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Jul 01, 2005



I've often wondered whether big companies producing games in multiple genres should just throw them all together in a big game world, but what does knowing that the football players you race past are real people add?


From a public company standpoint, predicable and steady income is high valued. So, finding an uncorrelated income stream that will smooth earning volatility is probably a key business objective.

However, they can’t just go into an unrelated business without proper due care.

So where to start and where EA is heading?

1. Gradual move towards online gaming
2. Further extension of owned-IP franchise

Further extension of owned-IP franchise is an established strategy that is picking up pace. Three good examples of successful franchises are Mario Brothers, Star Wars, and Sim Everything franchise. Each must have generated a few billion of revenues over the years. Even a very monoline franchise like Madden series of games have generated over a billion worth of revenue over the years. In the case of Mario Brothers, there are now racing, platform, RPG, sports, educational and other types of game based on this franchise.

Gradual move toward online gaming revenue will leverage the benefits of the online platform and reduces the effects of console hardware cycle. Currently console hardware controls the cycle and extracts a sizable % of the gross as royalty. Gradually building and controlling their own online gaming platform will reduce dependency on console manufacturers and provide access to a variety of clients and hardware. The speed of transition depends on adoption; the battle by the hardware manufacturers to dominate the home’s TV box (media controller) may slow the open platform approach.

A good test case of these two emerging trends is the execution of the King Kong franchise. The unprecedented coordinated marketing of this movie indicates that the coordination and extension of this franchise across media and product will also be unprecedented.



How interesting.

I think there are 2 trends in business, the one you cite, i.e. buy up smaller companies to create a big company, netscape to aol to time/warner, (or take any phone company merger), or the opposite, companies spinning off parts (motorola spinning off freescale, bell spinning off lucent).

The arguments for creating one big company is the same, i.e. combine and compete, while for spin offs is the opposite, i.e. focus on core business. So they all have their justifications.

What I find ironic in this is that the one growth business (i.e. the game market seems to be expanding), and one of the leading companies is seeking to go into other markets that aren't growing. Recent news talk about how this is one of the worst years for movies. (Side note: isn't movies pretty cyclic anyhow? One block buster for several duds?). The same problem exists in the music world.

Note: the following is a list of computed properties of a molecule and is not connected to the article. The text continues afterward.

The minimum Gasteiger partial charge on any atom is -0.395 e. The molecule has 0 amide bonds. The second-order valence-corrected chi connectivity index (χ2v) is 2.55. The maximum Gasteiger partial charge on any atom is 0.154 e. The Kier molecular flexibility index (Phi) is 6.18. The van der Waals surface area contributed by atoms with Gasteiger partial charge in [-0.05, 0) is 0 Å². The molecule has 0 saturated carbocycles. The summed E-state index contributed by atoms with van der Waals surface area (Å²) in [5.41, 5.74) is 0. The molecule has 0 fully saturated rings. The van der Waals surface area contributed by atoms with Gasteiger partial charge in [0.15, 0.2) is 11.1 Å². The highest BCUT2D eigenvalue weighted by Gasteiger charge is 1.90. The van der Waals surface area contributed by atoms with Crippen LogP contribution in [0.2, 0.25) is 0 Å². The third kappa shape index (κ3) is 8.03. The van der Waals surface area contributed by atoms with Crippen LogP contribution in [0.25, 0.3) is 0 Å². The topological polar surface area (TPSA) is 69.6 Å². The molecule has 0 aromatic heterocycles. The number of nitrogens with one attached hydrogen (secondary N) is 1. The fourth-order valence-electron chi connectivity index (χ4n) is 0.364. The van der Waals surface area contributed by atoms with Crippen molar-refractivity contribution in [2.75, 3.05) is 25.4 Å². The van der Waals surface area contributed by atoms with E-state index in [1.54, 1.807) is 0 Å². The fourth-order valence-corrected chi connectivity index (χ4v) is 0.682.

As far as game diversity, I think that is the best policy. You spread the risks around different game genres, similar to how you would diversify a stock portfolio.

There is no doubt that players focus on only a few genres to begin with. One may play sport games, but not rpg/action adventure games (similar to one likes action movies over love stories).


Frank, do you see EA moving toward more online gaming? From my POV it looks like anything but that: they've tried and shut down Majestic, Motor City Online, and Earth and Beyond, and I doubt The Sims Online or even the venerable Ultima Online will be around this time next year. This isn't doom and gloom, just looking at the public numbers and where EA's management sees value.

It may well be that more of their PC and console games will contain an online component (especially as the next console generation comes into play), but I don't see how that helps them diversify or regularize their revenue stream, especially across the multi-year cycles of the console sector that often seem to drive EA's stock price.

At this point, I'd sooner believe an EA-backed music label than I would an EA-backed MMOG game studio.



The painful fact for EA that their revenues and stock prices are controlled by the console cycle is the main driver to diversify.

Now looking at the entertainment sectors that are forecasted to have growth, and the growth online games (the broad category) is outpacing other areas such as PC, consoles, arcade, etc.

Now looking at the entertainment sectors that has a large market but EA has low market share in, traditional media entertainment sticks out.

So the apparant strategy for the industry is to.

1. Continue to leverage console gaming into online gaming.
2. Continue to leverage console hardware into the home enterainment appliance of choice.
3. Maximize your IP via licensing.

EA is from the software side and is unlikely to compete in the fight with Microsoft (and other) for the control of your TV (as they have done for the web browser and PCs), so they are extending:

1) into the growth area of gaming: online games
2) into the biggest entertainment market: movies, music, print, etc.

Success in the online gaming will depend on the natural development of this sector and success in traditional media will depend on how much they can maximize their IP.

As for games, perhaps it has been demonstrated too well in the marketplace that consumers don't care much for MMOGs and are just happy with MOGs. If EA can get people a good community of sport fans pay $50/yr to play in their 3D fantasy sport leagues instead of the free league offered by Yahoo and others, will I consider them successful.


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